1. The melancholy mood of your achingly beautiful surroundings are a fitting backdrop for the rawness of your heartache. I’m so very sorry for your loss, and hope your garden and all the wonders in it will make your pain easier to bear and to adjust to. I know my garden does that for me. I don’t know what I’d do without it. Be well, and take care.

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  2. Just beautiful, the text, the photos, and the melancholy landscape. I also lost a cousin this year, only 47, by his own hand. Many wounds, human and otherwise, never heal.

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    • Thank you. Sincere condolences for your loss. I just walked and walked for miles, thinking. Then jotted it all down, hoping it might help someone else in a similar situation. As other readers have said, the regularity of the seasons calms and reassures us when we are in a turmoil. Nature is a kind of balm. Thanks again for getting in touch. x

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  3. Oh Karen, it’s so hard on the family when you lose someone suddenly and I’m sorry to hear so much sadness in your beautifully written post. I’m glad you can find solace in the garden and wider landscape and hope that continues over the coming weeks and months. x

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    • Thank you Tanya. I’m taking a few days off to just walk and walk. It’s amazing how much the countryside and garden can be such a comfort in times of sadness. Thank you again. Karen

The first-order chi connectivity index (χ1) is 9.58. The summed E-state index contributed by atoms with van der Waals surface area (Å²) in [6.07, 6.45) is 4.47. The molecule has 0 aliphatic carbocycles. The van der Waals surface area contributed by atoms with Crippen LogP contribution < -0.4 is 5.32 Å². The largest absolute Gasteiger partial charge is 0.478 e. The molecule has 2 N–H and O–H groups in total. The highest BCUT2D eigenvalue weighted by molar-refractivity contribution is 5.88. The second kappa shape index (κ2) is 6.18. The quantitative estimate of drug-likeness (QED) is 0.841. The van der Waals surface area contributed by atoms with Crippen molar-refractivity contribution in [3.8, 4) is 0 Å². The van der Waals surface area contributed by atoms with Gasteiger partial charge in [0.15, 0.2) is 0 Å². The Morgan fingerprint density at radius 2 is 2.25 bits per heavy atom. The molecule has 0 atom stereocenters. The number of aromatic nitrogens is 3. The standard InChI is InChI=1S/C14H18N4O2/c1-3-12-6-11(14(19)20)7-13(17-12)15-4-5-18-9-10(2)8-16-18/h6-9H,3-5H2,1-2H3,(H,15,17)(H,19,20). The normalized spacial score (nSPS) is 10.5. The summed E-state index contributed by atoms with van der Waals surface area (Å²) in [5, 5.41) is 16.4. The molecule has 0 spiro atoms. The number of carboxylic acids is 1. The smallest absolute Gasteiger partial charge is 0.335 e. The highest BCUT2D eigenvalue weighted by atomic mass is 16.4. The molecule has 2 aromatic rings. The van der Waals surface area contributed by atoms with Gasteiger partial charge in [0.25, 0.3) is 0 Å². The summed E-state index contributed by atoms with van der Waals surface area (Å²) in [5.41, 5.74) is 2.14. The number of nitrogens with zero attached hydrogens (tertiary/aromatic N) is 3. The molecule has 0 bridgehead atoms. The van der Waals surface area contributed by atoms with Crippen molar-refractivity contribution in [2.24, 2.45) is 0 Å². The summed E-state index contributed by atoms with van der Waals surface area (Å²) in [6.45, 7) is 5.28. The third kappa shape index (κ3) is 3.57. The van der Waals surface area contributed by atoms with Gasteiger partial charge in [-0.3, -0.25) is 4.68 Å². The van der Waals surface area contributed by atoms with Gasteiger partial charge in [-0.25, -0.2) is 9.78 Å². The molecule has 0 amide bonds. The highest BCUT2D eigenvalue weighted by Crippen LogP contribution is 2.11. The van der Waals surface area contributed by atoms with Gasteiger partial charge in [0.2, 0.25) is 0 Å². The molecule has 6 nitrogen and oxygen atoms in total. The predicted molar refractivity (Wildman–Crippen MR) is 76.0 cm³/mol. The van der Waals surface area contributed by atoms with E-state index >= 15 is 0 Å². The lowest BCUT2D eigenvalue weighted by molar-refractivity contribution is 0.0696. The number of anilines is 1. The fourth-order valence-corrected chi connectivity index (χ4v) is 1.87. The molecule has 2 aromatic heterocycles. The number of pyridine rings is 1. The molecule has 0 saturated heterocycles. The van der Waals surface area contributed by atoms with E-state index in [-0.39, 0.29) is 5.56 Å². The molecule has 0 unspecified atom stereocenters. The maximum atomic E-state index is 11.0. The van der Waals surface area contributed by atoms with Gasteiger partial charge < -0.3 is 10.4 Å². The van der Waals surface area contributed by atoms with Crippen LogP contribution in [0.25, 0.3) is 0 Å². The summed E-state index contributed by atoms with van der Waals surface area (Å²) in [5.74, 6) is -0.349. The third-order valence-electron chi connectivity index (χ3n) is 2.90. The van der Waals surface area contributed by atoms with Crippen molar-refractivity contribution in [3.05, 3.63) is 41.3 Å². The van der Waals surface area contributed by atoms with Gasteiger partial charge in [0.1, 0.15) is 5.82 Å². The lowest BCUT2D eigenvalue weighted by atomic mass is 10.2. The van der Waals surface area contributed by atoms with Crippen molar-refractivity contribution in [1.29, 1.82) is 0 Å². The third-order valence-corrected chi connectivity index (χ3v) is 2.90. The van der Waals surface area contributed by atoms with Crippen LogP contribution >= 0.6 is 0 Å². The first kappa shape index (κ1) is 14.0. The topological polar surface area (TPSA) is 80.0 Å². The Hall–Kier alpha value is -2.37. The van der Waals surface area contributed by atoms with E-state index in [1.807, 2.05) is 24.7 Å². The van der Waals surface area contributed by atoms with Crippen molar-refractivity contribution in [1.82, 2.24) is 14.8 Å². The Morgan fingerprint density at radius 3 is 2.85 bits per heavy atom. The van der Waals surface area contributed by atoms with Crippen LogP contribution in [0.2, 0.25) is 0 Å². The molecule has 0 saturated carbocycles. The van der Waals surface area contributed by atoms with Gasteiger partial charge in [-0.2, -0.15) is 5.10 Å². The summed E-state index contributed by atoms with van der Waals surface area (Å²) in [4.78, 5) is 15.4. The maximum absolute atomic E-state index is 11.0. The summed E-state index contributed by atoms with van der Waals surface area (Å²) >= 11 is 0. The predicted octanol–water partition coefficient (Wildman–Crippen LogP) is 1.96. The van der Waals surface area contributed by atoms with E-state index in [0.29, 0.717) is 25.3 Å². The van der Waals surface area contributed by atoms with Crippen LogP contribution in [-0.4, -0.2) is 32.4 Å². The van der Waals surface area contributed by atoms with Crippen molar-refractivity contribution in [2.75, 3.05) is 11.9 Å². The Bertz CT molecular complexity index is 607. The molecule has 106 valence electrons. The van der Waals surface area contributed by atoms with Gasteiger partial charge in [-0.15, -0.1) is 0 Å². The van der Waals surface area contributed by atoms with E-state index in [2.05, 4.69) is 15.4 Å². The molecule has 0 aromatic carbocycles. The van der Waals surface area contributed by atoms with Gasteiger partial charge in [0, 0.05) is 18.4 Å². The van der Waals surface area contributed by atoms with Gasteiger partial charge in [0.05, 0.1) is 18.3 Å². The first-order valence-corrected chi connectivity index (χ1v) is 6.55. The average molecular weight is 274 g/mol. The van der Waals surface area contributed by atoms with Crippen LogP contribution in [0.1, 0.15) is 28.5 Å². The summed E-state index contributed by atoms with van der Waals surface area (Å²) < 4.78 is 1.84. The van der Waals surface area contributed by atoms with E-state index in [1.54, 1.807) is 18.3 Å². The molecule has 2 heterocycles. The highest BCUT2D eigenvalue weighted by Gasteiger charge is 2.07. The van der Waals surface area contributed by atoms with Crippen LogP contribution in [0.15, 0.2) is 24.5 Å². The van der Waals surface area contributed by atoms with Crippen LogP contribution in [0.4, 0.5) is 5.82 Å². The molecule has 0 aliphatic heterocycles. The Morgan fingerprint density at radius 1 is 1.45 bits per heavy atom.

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  4. Karen very sorry for your loss. My heart is with you and it suffers with you. I have accompanied you on your walk in the countryside as if I were by your side, listening very carefully to what you said. I understand how you feel when you lose a dear cousin who still has a lifetime ahead, as it happened to me with my brother. It’s true you think about your life and you just stop reflecting on it. And it seems that something is going to change: it changed me with my brother and with my dear father. I don’t know what, but you change, although you’re still the same in the background, mature. Your cure is what you love in the world. Karen, you love Nature, animals, your garden and gardening and that is what will relieve your pain and heal you. You already say it in your blog when you see the red rose hips, the crab apples and the little mouse eating them, the roe deer family, the bird’s nest in the hedge: “There are many wonders,” you say. “The hedge provides another message of hope,” you say, with Hazel or lamb tails that is the announcement of the passing of the seasons and that spring will finally come. In your shed with the beloved Sankey pots of your dear grandfather filling them with compost and planting spring bulbs, you remember with love and your lack all your loved ones who are no longer here, and you are filled with sadness. It’s normal, the Duel takes time, tell me. But try to remember all the good times, all the wonderful situations you went through with each of them. Those positive memories will help you when you are sad and miss them. They have helped me. And if you have to cry to let off steam, now is the time. Then don’t cry anymore. Remember the happy moments you had with your dear cousin and put them in your heart. There they will remain forever. Now go slowly forward my dear friend. If you need me, write to my email margaritaecologica@outlook.com for whatever you want. All my best wishes and my love are with you and with all your family. Take care. Very affectionate greetings from Margarita Xxx